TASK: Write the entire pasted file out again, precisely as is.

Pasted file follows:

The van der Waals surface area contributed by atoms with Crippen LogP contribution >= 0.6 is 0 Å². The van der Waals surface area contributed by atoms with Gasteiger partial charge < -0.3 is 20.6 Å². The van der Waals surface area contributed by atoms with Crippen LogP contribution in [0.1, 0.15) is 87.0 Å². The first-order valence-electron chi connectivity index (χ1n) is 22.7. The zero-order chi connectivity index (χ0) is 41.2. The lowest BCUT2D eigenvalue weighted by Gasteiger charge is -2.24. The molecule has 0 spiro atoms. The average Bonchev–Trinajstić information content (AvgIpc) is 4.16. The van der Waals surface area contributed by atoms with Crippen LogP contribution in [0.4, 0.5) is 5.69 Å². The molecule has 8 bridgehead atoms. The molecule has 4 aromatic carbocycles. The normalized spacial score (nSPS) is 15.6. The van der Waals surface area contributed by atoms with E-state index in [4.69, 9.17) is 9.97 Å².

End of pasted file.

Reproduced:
The van der Waals surface area contributed by atoms with Crippen LogP contribution >= 0.6 is 0 Å². The van der Waals surface area contributed by atoms with Gasteiger partial charge < -0.3 is 20.6 Å². The van der Waals surface area contributed by atoms with Crippen LogP contribution in [0.1, 0.15) is 87.0 Å². The first-order valence-electron chi connectivity index (χ1n) is 22.7. The zero-order chi connectivity index (χ0) is 41.2. The lowest BCUT2D eigenvalue weighted by Gasteiger charge is -2.24. The molecule has 0 spiro atoms. The average Bonchev–Trinajstić information content (AvgIpc) is 4.16. The van der Waals surface area contributed by atoms with Crippen LogP contribution in [0.4, 0.5) is 5.69 Å². The molecule has 8 bridgehead atoms. The molecule has 4 aromatic carbocycles. The normalized spacial score (nSPS) is 15.6. The van der Waals surface area contributed by atoms with E-state index in [4.69, 9.17) is 9.97 Å².